A Job That Involves Working With Ocean Life

A marine mammal scientist studies many aspects of dolphins' behavior.

A marine mammal scientist studies many aspects of dolphins' behavior.

Ocean creatures thrive in diverse marine habitats throughout the world. Many animal species dwell in warm coastal waters where food is plentiful and large predators are less prevalent. Deeper waters harbor larger animals such as sharks and bigger game fish. Investigate opportunities to interact with ocean life from both marine environments. Research-based careers enable you to study ocean creatures in native habitats; other jobs provide opportunities to educate others in land-based venues.

Marine Mammal Scientist

Indulge your interest in dolphins, seals or whales as a marine mammal scientist. Study your subjects' individual behaviors and community structure, population distributions and threats to mammals' welfare from diseases or pollution. Many marine mammal scientists spend long hours on the water, tracking animals' movements during academic research work. Some specialists work in aquarium animal care positions, while others gravitate to education-based jobs at universities. Consider a naturalist or whale watch guide position if you want to share your enthusiasm with others.

Marine Animal Veterinarian

A marine animal veterinary career allows you to channel your love of veterinary medicine into work with ocean-dwelling patients. As a marine animal vet, you might care for dolphins and seals at a marine mammal facility. At a metro aquarium, you might monitor the health of sea turtles, multiple fish species and sharks that naturally prey on the fish. If you'd rather work on the high seas, consider a veterinary research career, where you study ocean creatures in their natural habitats. A marine animal veterinary career requires specialized training after you earn a veterinary degree.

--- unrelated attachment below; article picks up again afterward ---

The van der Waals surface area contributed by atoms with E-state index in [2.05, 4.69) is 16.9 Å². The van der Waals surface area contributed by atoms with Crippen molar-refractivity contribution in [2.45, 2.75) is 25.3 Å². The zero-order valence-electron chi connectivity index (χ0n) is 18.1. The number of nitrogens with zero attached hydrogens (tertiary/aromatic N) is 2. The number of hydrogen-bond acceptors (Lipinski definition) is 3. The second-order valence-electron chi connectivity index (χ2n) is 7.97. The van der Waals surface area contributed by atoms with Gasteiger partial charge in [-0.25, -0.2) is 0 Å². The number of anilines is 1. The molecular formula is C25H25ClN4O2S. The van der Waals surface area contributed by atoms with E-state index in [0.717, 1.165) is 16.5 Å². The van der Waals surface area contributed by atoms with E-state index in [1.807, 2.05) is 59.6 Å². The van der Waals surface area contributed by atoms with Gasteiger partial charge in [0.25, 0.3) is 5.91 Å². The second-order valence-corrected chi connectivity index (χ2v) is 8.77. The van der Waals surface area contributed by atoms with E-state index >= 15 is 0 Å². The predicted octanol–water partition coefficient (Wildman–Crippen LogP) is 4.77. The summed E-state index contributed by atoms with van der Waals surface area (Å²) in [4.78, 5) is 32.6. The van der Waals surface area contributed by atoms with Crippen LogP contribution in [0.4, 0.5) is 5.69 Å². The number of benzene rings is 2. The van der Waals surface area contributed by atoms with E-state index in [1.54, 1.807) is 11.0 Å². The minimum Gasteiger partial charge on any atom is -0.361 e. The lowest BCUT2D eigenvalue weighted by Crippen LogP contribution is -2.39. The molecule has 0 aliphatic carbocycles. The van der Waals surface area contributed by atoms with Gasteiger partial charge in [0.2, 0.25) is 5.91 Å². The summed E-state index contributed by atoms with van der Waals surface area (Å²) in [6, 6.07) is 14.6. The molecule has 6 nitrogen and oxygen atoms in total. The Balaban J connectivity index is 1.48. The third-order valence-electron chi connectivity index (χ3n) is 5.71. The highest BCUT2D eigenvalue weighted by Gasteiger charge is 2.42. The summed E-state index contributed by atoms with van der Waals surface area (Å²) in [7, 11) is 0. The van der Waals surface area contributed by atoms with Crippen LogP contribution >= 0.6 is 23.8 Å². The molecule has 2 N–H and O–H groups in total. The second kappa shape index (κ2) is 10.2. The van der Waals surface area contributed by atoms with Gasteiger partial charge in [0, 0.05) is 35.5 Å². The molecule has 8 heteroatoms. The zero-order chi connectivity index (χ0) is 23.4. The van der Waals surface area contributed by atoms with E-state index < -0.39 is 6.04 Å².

Underwater Photographer

If you have a passion for photography, and you're an experienced SCUBA diver, consider an underwater photography career. Underwater photographers use waterproof camera equipment to shoot photos of colorful fish, corals, moray eels and other wildlife. Your top-notch diving skills enable you to maneuver your bulky lighting and camera equipment without spooking your photographic subjects. You'll likely work as a freelancer, selling your work to magazines, museums, galleries and other clients. An impressive portfolio might earn you a staff photographer spot with a leading dive magazine or documentary filmmaker.

Marine Biologist

Perhaps you're intrigued by coral reefs' complex ecosystems, or you want to compare different ocean species' camouflage techniques. A marine biology career can provide a broad foundation for your individual field of study. For example, you might compare colorations of different types of sea stars. You might focus on a specific behavior, such as mating behavior, exhibited by seahorses in different habitats. You might even analyze the effects of sunlight on coral reefs worldwide. Marine biologists often work under the auspices of federal agencies, universities and private consulting firms.

Fisheries Scientist

A fisheries science career allows you to combine your scientific mindset with a fascination for fish. Analyze fish species' interactions with other creatures that share the same expanse of ocean. Study the fishes' development in diverse marine environments, including habitats affected by pollution. Apply your fisheries science expertise to refine sustainable seafood harvesting techniques. Finally, consider the emerging field of marine biotechnology, where scientists help to develop new biomedical substances derived from marine life.

 

About the Author

Based in North Carolina, Felicia Greene has written professionally since 1986. Greene edited sailing-related newsletters and designed marketing programs for the New Bern, N.C. "Sun Journal" and New Bern Habitat ReStore. She earned a Bachelor of Science in business administration from the University of Baltimore.

Photo Credits

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